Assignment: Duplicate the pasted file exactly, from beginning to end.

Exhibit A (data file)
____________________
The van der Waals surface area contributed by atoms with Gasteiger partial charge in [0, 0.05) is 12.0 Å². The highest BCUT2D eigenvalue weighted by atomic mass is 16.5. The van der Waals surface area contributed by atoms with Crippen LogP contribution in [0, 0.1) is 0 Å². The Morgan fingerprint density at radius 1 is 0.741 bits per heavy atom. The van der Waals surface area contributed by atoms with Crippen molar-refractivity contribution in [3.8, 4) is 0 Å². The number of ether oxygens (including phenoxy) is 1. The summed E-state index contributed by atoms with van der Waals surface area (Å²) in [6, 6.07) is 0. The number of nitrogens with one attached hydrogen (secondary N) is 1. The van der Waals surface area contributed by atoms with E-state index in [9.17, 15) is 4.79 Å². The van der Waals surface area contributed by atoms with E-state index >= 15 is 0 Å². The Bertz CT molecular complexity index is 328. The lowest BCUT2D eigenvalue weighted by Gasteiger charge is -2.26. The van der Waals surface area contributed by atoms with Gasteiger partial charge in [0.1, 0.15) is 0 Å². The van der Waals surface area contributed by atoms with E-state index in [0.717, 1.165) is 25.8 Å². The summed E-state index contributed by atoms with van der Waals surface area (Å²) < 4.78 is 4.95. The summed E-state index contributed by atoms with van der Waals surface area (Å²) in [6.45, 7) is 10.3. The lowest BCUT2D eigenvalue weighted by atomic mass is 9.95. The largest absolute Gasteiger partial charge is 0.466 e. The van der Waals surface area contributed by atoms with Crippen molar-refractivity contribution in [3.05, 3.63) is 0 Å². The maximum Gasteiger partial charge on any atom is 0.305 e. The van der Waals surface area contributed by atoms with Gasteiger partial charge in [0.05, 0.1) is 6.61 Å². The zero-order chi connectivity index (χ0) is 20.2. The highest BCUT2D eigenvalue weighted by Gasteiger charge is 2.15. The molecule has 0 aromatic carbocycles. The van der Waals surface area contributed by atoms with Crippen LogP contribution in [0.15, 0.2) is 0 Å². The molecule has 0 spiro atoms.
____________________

The van der Waals surface area contributed by atoms with Gasteiger partial charge in [0, 0.05) is 12.0 Å². The highest BCUT2D eigenvalue weighted by atomic mass is 16.5. The van der Waals surface area contributed by atoms with Crippen LogP contribution in [0, 0.1) is 0 Å². The Morgan fingerprint density at radius 1 is 0.741 bits per heavy atom. The van der Waals surface area contributed by atoms with Crippen molar-refractivity contribution in [3.8, 4) is 0 Å². The number of ether oxygens (including phenoxy) is 1. The summed E-state index contributed by atoms with van der Waals surface area (Å²) in [6, 6.07) is 0. The number of nitrogens with one attached hydrogen (secondary N) is 1. The van der Waals surface area contributed by atoms with E-state index in [9.17, 15) is 4.79 Å². The van der Waals surface area contributed by atoms with E-state index >= 15 is 0 Å². The Bertz CT molecular complexity index is 328. The lowest BCUT2D eigenvalue weighted by Gasteiger charge is -2.26. The van der Waals surface area contributed by atoms with Gasteiger partial charge in [0.1, 0.15) is 0 Å². The van der Waals surface area contributed by atoms with E-state index in [0.717, 1.165) is 25.8 Å². The summed E-state index contributed by atoms with van der Waals surface area (Å²) < 4.78 is 4.95. The summed E-state index contributed by atoms with van der Waals surface area (Å²) in [6.45, 7) is 10.3. The lowest BCUT2D eigenvalue weighted by atomic mass is 9.95. The largest absolute Gasteiger partial charge is 0.466 e. The van der Waals surface area contributed by atoms with Crippen molar-refractivity contribution in [3.05, 3.63) is 0 Å². The maximum Gasteiger partial charge on any atom is 0.305 e. The van der Waals surface area contributed by atoms with Gasteiger partial charge in [0.05, 0.1) is 6.61 Å². The zero-order chi connectivity index (χ0) is 20.2. The highest BCUT2D eigenvalue weighted by Gasteiger charge is 2.15. The molecule has 0 aromatic carbocycles. The van der Waals surface area contributed by atoms with Crippen LogP contribution in [0.15, 0.2) is 0 Å². The molecule has 0 spiro atoms.